(C) Within ten days after receipt of an acquiring person statement that complies with division (B) of this section, the directors of the issuing public corporation shall call a special meeting of shareholders of the issuing public corporation for the purpose of voting on the proposed control share acquisition.
. . .
(D) Notice of the special meeting of shareholders shall be given as promptly as reasonably practicable by the issuing public corporation to all shareholders of record as of the record date set for such meeting . . . accompanied by both of the following:
(1) A Copy of the acquiring person statement delivered to the issuing public corporation pursuant to this section;
(2) A statement by the issuing public corporation, authorized by its directors, of its position or recommendation. . . .
(E) The acquiring person may make the proposed control share acquisition if both of the following occur:
(I) The shareholders of the issuing public corporation who hold shares of such corporation entitling them to vote in the election of directors authorize such acquisition at the special meeting . . . by an affirmative vote of a majority of the voting power . . . and a majority of the portion of such voting power excluding the voting power of interested shares. . . .
(2) Such acquisition is consummated, in accordance with the terms so authorized, not later than three hundred sixty days following shareholder authorization. . . .
After briefing and a hearing, the district court on June 11, 1986, entered a memorandum and order setting out a statement of facts, evidentiary rulings with respect to proof submitted at and prior to the hearing, and a lengthy and detailed basis for its conclusion that the Ohio Control Share Acquisition Act was unconstitutional under both the Supremacy Clause and the Commerce Clause. Judge Holschuh accordingly denied Aeronca's motion for a preliminary injunction and granted Fleet's motion. He enjoined defendants "from taking any action whatsoever to invoke, enforce, or apply the provisions of Ohio Rev. Code § 1701.831 against plaintiff" in connection with the tender offer. 637 F. Supp. 742 (S.D.Ohio 1986).
Defendants immediately requested an injunction precluding Fleet's tender offer acquisition pending appeal from Judge Holschuh's order. The district court found that defendants had failed to show a likelihood that they would prevail on the merits, but nevertheless, recognizing the "serious" and "important" legal question involved, granted defendants "an opportunity . . . to obtain a review of the question before events may conceivably render such a review moot." Deciding that a "final determination of invalidity" was for "the appellate courts," and attempting to balance the "public interest" against interests of the private parties before it, the district judge restrained Fleet from purchasing Aeronca shares for twenty-four hours (so defendants could apply for immediate injunctive relief from the Court of Appeals) and further restrained Fleet's purchase until this court might rule on such application by defendants. Also, during the pendency of an appeal by defendants on the merits, Fleet was restrained from voting any Aeronca shares acquired pursuant to the tender offer.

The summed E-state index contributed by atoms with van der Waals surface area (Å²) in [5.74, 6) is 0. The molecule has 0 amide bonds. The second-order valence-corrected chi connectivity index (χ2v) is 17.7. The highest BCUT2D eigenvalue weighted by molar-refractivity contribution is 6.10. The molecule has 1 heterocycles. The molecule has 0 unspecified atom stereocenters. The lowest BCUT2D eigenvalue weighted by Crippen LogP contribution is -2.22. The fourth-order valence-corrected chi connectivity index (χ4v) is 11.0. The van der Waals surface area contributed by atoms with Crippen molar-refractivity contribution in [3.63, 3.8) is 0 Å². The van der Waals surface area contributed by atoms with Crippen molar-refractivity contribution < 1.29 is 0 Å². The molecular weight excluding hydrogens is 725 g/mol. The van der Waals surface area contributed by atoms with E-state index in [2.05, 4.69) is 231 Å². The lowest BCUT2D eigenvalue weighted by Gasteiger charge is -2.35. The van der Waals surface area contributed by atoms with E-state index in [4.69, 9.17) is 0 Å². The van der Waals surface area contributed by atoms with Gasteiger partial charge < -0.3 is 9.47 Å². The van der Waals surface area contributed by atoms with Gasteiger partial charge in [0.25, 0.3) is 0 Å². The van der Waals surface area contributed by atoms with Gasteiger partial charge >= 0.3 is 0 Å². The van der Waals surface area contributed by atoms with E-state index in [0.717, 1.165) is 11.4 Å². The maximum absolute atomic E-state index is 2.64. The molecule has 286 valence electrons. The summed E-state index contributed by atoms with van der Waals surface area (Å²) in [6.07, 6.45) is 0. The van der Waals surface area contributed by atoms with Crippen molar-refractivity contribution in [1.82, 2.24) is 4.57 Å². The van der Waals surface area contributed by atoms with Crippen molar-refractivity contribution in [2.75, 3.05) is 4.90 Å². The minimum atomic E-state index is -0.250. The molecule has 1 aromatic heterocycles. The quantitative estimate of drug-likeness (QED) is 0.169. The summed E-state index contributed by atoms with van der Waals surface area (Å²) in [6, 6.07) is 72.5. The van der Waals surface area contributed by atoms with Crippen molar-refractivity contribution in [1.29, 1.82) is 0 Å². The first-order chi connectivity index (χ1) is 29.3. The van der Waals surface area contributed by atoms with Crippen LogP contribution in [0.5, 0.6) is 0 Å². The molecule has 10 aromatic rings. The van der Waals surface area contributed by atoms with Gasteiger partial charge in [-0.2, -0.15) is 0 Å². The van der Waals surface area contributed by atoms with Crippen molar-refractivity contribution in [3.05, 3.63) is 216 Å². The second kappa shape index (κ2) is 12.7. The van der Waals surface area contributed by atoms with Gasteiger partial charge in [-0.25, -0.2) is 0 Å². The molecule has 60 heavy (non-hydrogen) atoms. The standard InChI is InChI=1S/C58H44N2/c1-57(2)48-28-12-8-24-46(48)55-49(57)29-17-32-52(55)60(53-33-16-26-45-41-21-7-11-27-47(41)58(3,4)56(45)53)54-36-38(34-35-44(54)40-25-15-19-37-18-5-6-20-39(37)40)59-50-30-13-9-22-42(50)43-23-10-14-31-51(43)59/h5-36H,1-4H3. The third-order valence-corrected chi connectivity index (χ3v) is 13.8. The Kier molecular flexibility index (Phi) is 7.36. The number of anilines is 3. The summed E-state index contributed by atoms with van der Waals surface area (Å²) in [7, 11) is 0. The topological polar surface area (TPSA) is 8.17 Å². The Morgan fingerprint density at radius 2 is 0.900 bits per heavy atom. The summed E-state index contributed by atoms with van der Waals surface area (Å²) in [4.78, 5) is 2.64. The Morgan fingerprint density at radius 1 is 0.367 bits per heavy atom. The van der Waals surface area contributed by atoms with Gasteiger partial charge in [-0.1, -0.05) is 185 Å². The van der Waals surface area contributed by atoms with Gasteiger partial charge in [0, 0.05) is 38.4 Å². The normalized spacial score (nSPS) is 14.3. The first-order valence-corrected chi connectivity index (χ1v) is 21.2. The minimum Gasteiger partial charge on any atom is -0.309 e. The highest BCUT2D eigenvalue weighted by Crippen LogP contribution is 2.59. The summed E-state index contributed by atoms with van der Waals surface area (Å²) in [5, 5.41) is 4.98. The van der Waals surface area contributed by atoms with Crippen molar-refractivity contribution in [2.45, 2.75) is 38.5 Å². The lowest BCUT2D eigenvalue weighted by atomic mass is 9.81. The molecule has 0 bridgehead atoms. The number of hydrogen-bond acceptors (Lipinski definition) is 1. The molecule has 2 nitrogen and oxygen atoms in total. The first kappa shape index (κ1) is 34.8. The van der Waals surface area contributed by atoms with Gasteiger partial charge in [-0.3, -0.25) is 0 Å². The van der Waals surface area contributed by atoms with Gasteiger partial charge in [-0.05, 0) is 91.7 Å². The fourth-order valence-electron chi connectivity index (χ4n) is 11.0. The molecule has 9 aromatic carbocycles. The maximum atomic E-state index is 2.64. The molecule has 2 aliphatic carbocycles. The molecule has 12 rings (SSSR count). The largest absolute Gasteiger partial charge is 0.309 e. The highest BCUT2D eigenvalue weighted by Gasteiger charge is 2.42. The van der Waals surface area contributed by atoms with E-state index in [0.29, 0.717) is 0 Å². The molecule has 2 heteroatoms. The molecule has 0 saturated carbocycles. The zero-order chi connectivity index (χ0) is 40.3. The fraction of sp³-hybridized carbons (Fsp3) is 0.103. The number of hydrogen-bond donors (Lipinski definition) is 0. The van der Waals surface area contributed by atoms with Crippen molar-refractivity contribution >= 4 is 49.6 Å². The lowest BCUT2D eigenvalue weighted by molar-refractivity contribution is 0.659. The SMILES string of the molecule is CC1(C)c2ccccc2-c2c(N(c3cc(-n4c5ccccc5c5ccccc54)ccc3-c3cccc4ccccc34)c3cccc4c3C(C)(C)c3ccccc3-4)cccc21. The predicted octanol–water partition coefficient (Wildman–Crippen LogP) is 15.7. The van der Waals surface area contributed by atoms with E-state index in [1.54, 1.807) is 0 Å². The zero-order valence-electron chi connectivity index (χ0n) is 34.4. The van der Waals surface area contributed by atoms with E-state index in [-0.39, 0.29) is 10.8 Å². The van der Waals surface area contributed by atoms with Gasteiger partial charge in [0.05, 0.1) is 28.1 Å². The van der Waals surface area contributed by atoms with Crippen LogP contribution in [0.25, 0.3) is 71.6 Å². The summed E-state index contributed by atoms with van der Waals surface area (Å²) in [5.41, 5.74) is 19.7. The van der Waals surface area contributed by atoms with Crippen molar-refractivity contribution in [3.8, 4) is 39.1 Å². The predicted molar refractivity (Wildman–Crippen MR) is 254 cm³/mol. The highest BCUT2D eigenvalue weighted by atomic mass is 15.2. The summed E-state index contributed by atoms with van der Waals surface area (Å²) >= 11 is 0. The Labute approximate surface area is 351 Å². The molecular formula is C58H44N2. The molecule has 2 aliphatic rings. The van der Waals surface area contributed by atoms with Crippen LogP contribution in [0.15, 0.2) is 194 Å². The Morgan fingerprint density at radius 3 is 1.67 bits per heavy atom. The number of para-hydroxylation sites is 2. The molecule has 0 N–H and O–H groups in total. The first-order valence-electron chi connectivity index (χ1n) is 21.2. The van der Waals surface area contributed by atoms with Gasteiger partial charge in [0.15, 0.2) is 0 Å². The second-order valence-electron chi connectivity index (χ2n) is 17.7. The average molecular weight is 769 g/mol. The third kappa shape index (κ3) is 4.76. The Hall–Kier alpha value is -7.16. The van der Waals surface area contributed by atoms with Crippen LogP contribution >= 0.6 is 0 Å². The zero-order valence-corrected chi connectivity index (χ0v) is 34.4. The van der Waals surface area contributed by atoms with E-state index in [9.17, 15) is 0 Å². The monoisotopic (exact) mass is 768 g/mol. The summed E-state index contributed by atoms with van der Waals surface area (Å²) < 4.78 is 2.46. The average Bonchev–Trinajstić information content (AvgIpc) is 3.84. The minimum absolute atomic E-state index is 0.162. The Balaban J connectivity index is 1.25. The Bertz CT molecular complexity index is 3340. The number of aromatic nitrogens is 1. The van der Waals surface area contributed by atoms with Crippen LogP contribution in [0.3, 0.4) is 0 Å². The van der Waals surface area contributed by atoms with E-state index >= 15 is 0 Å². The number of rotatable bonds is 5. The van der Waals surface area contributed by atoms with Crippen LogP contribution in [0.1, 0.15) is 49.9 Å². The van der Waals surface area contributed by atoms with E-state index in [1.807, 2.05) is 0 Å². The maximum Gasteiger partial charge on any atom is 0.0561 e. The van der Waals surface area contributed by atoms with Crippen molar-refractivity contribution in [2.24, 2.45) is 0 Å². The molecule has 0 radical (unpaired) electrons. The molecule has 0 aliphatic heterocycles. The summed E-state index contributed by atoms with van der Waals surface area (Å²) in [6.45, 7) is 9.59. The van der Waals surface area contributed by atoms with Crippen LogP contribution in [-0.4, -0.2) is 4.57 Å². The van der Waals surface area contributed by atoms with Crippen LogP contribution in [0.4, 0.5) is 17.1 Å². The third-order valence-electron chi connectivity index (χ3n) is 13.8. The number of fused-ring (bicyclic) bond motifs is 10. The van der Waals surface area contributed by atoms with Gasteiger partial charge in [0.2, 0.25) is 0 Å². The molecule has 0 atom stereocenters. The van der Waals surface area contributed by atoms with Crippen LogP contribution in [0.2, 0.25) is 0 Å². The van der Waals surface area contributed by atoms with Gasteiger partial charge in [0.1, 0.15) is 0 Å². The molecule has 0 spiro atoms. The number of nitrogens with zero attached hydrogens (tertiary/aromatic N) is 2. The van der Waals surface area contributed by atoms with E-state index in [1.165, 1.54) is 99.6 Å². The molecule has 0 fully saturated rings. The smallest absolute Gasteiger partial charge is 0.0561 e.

On the day following the district court's orders and notice of appeal, Fleet filed a motion in this court for an emergency order vacating the restraints imposed upon it by the district court. That same day both Aeronca and the State of Ohio also filed motions in this court for immediate injunctive relief pending their respective appeals. Shortly thereafter, Fleet and Aeronca advised the district court and this court that a conditional revised tender offer, more advantageous to Aeronca shareholders, had been submitted by Fleet and that Aeronca directors had agreed to recommend this proposal, including a subsequent merger, to its shareholders. Accordingly, Fleet and Aeronca filed a motion in this court and in the district court for leave to withdraw their respective motions for injunctive relief pending appeal. The State of Ohio opposed the joint motion, which sought to eliminate immediately any restraint on Fleet's acquiring and voting these Aeronca shares. The district court declined to take any action, deferring to this court to "avoid any possible encroachment . . . on the jurisdiction of the Sixth Circuit Court of Appeals."
This court granted expedited consideration of the matters before it and set the case for a prompt hearing. Before us for consideration are Fleet's and Aeronca's motions for an emergency order vacating the order of the district court, and later a joint motion of Fleet and Aeronca to vacate or to remand to the district court the issues with respect to injunctive relief (and the brief in opposition by the State of Ohio). We are advised that the revised tender offer has been extended to June 30, 1986. The State of Ohio seeks an order of this court setting aside the declaration that the Ohio Control Share Acquisition Act is unconstitutional and appeals from the injunction precluding its enforcement in this case.